Is that how most people are finding you?
Yes, getting the word out through press and social media has been great for elevating our visibility. This past holiday season we were in an article in USA Today. After that ran we were getting many more packages, in fact, we exceeded our budget for providing postage paid labels. But, you know what’s great? We’re still receiving devices every week even though people pay the shipping costs themselves. Also, more companies are donating new devices to us.
We have noticed that there’s an organic nature to this. People will read an articles and then spread the word. Every now and then we’ll see a mention of us pop up on the Fitbit Community message boards when someone is asking about what to do with an old device. A search for “recycle Fitbit” will lead to us too.
On the RecycleHealth website it says you “provide refurbished wearables to underserved populations to help improve their health and fitness.” Can you tell me a little more about how it works?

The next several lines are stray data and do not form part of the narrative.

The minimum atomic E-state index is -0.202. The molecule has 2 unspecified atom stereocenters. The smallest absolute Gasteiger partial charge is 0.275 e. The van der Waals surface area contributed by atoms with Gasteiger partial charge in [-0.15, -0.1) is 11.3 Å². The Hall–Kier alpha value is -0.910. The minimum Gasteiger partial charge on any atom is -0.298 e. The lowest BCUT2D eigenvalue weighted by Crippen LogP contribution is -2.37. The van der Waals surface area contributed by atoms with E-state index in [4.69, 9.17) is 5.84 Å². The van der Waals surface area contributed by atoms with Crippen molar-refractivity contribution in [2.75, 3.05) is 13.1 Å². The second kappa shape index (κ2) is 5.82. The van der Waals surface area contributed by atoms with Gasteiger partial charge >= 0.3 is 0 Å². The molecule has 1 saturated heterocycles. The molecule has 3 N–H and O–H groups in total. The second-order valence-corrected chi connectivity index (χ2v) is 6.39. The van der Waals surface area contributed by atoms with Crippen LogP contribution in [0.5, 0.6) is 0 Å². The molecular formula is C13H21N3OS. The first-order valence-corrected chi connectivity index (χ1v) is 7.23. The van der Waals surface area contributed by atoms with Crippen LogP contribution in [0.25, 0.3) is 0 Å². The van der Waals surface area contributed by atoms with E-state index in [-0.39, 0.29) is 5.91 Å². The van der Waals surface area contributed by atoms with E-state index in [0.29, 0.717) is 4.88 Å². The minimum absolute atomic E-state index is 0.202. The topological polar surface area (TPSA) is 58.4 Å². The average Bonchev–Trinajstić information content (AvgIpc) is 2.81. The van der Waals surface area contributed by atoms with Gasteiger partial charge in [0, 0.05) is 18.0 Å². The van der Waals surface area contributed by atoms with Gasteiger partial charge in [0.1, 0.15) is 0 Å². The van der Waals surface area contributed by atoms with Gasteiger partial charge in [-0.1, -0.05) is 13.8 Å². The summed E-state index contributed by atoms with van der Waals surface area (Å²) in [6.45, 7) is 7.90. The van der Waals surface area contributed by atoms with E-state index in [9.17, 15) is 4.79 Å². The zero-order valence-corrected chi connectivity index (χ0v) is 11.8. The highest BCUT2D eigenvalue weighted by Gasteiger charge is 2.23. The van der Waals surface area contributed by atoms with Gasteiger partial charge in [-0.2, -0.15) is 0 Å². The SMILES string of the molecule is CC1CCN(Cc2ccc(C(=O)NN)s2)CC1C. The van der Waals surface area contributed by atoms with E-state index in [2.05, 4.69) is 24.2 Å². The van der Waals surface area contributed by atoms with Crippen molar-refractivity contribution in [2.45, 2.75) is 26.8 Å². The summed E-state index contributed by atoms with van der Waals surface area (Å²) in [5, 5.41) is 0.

It’s important for us to work with the underserved. Older adults, racial/ethnic minorities, and those with lower household incomes are overly burdened by chronic diseases. As a researcher in the School of Medicine at Tufts, I coordinate research studies that work with these populations. We published a pilot study with a community partner who we provided with trackers. We found that they were beneficial for improving clinical outcomes and were associated with improved confidence in the study population of mainly older adults with chronic conditions. We are partnering with other organizations to help them use activity trackers as part of their own health improvement programs